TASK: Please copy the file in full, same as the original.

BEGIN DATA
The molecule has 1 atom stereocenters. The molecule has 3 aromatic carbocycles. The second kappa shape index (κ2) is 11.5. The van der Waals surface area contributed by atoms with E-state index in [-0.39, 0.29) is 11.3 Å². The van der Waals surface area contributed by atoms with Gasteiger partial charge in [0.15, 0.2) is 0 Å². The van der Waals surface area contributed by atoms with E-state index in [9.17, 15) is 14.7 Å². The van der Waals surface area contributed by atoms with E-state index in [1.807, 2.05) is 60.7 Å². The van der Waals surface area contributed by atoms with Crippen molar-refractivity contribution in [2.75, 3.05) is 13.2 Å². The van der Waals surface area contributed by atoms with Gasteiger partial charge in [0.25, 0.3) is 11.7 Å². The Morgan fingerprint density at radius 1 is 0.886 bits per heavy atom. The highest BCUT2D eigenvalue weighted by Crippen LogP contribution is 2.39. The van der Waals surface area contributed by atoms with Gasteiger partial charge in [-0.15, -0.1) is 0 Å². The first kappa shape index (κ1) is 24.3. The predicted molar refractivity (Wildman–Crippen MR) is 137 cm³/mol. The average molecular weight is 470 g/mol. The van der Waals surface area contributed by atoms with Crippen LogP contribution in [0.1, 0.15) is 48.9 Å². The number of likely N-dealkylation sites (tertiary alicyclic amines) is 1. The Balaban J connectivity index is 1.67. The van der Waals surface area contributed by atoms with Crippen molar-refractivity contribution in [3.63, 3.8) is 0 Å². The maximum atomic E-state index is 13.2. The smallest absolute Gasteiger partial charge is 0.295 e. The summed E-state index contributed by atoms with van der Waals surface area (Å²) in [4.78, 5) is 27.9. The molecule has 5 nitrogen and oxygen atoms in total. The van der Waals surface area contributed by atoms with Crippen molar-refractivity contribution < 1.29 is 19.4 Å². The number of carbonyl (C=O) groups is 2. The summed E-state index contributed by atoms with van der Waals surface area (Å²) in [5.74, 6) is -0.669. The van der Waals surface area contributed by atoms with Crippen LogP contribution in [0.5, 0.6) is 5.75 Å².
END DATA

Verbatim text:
The molecule has 1 atom stereocenters. The molecule has 3 aromatic carbocycles. The second kappa shape index (κ2) is 11.5. The van der Waals surface area contributed by atoms with E-state index in [-0.39, 0.29) is 11.3 Å². The van der Waals surface area contributed by atoms with Gasteiger partial charge in [0.15, 0.2) is 0 Å². The van der Waals surface area contributed by atoms with E-state index in [9.17, 15) is 14.7 Å². The van der Waals surface area contributed by atoms with E-state index in [1.807, 2.05) is 60.7 Å². The van der Waals surface area contributed by atoms with Crippen molar-refractivity contribution in [2.75, 3.05) is 13.2 Å². The van der Waals surface area contributed by atoms with Gasteiger partial charge in [0.25, 0.3) is 11.7 Å². The Morgan fingerprint density at radius 1 is 0.886 bits per heavy atom. The highest BCUT2D eigenvalue weighted by Crippen LogP contribution is 2.39. The van der Waals surface area contributed by atoms with Gasteiger partial charge in [-0.15, -0.1) is 0 Å². The first kappa shape index (κ1) is 24.3. The predicted molar refractivity (Wildman–Crippen MR) is 137 cm³/mol. The average molecular weight is 470 g/mol. The van der Waals surface area contributed by atoms with Crippen LogP contribution in [0.1, 0.15) is 48.9 Å². The number of likely N-dealkylation sites (tertiary alicyclic amines) is 1. The Balaban J connectivity index is 1.67. The van der Waals surface area contributed by atoms with Crippen molar-refractivity contribution in [3.63, 3.8) is 0 Å². The maximum atomic E-state index is 13.2. The smallest absolute Gasteiger partial charge is 0.295 e. The summed E-state index contributed by atoms with van der Waals surface area (Å²) in [4.78, 5) is 27.9. The molecule has 5 nitrogen and oxygen atoms in total. The van der Waals surface area contributed by atoms with Crippen molar-refractivity contribution < 1.29 is 19.4 Å². The number of carbonyl (C=O) groups is 2. The summed E-state index contributed by atoms with van der Waals surface area (Å²) in [5.74, 6) is -0.669. The van der Waals surface area contributed by atoms with Crippen LogP contribution in [0.5, 0.6) is 5.75 Å².